During the time of actual production of their artwork, Basquiat was held at a point in his life in which his style wasn’t quite considered of a high standard like Andy Warhol although he had exhibited his work at Anina Nosei and Tony Shafrazi galleries who were well-known people in the artistic circle of New York. He was declined of many art exhibitions as at the time, the trend was monochromatic, minimal art pieces, which deeply contrast Basquiat’s loud and controversial art style. As his style was seen as quite alien in comparison to what the public had been so used to seeing, Basquiat has pushed away from reaching the full potential and recognition that he has today. However, to reach this level at the best that he could, he used the help of Warhol’s profile in order to achieve this. As he started to do collaborative pieces with the leading pop artist, galleries and the public started to warm to his style as it was reminiscent of Warhol’s own which they were already so used to seeing. And with this iconic collaboration begun the neo-expressionism era.

Once Basquiat grew to become a household name within the arts community, Warhol was accused of using Basquiat as he grew in fame to remain at the point where he struggled in his own work. The press had pressured Basquiat to believe or not splitting the pair’s friendship where Basquiat left New York sad and depressed vacating to Hawaii for a while. As little time passed Andy Warhol passed from a gall bladder surgery in 1987 where Basquiat had an insane attack where he believed to be the cause and led to a break in the state of mind leading to a drug habit spiraling out of control. As he tried to separate from the heroine escaping to Hawaii he sadly passed a 27 in his studio from an overdose. The tragedy of his earlier death catapulted him towards an art royalty status among with the greats.

Andy Warhol’s hugely worldwide famous pop art influenced everyone. He repetitively screen-printed Marilyn Monroe in different neon colours and his signature Campbell’s soup can. He had the world on a string and Basquiat tried to attain a fraction of his popularity for himself to grow and become great like him, but he was known now to be ahead of his time and so advanced in expressionism with his work at a time of minimalistic subtle art. Andy Warhol was famous for being the creator of bright colours and prints but Basquiat was another level that Warhol admired and sought of him as the future of modern art. His crude paintings and sketchy style are what brought Warhol to collaborate with Basquiat believing him as a new once a generation artist. But as they both powered through with their collaborative works their first project “Paintings” was a flop. Until their exhibition at Tseng Kwong Chi where their famous picture was taken of themselves posed under their work caught the news of the world. The whole world was impressed to see such a gallery the press appeared and obviously causing some pressure upon the two Warhol and Basquiat of using each other for their selfish needs. The fact that their work had reached the world and affected the press to telegraph means they inspired the public and society of their work and hitting the artist society with a bomb of expressionism.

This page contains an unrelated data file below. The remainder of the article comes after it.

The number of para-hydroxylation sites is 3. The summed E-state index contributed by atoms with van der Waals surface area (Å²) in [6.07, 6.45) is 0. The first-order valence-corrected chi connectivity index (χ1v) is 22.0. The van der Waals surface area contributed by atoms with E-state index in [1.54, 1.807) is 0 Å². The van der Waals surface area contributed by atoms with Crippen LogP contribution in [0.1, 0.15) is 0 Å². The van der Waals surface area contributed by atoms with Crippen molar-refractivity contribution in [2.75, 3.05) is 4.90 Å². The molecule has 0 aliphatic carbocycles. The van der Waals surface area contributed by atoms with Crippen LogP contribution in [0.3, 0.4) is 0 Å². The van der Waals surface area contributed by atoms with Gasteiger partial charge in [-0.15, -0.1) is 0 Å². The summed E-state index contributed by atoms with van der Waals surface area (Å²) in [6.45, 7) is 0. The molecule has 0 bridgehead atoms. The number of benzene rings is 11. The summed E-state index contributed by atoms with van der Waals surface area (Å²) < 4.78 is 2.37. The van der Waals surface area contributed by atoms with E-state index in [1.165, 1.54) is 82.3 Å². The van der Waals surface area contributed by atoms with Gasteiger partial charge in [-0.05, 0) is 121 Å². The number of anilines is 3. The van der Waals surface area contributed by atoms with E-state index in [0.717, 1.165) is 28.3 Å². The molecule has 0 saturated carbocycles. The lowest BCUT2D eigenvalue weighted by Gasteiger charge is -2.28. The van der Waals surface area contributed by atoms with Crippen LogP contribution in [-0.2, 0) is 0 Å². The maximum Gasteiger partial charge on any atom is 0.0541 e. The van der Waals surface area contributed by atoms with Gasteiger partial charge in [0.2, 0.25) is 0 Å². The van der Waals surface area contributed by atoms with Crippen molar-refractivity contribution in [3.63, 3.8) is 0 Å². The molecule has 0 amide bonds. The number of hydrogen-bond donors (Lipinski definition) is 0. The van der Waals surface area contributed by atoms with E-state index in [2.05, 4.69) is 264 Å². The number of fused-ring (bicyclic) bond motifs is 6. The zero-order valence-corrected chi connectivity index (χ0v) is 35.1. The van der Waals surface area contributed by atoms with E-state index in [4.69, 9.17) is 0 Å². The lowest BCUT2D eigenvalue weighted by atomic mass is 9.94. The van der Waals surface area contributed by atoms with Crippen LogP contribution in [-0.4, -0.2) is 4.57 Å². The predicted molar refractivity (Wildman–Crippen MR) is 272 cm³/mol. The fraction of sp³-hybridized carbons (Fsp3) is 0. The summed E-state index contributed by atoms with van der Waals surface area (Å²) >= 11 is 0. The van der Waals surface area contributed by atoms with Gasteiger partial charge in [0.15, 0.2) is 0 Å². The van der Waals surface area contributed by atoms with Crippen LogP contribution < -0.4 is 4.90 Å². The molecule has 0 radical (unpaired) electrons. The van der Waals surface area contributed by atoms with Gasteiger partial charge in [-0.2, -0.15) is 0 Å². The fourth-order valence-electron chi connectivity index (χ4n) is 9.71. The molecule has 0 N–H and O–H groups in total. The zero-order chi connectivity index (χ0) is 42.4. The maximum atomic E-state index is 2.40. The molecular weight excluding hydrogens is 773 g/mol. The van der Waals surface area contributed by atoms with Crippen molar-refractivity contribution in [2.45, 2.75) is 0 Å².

Basquiat’s Death

Basquiat’s death was a sad event during the late 1980s, his artwork was always misread to be lower class lacking the style of a high standard. His artwork now sells for hundreds of millions of dollars recently selling a piece named as ‘skull’ to a Japanese billionaire Yusaku Maezawafor $110.5million becoming the most expensive artwork sold ever by an American artist. He has totally impacted the artist society and fashion society and all public together through police brutality, fashion, and collaborations. As an African American artist, his ethnicity has inspired many artists to express oneself and pursue their dreams of acting as a figure, role model an African artist under this discrimination which still exists to this day.

All in all, I sectioned up the key events that took part in socially moving the world, within a short lifetime of 27 years. Basquiat was known around the city and into the world constantly after his success with the SAMO tag where his future set up changes in humanity.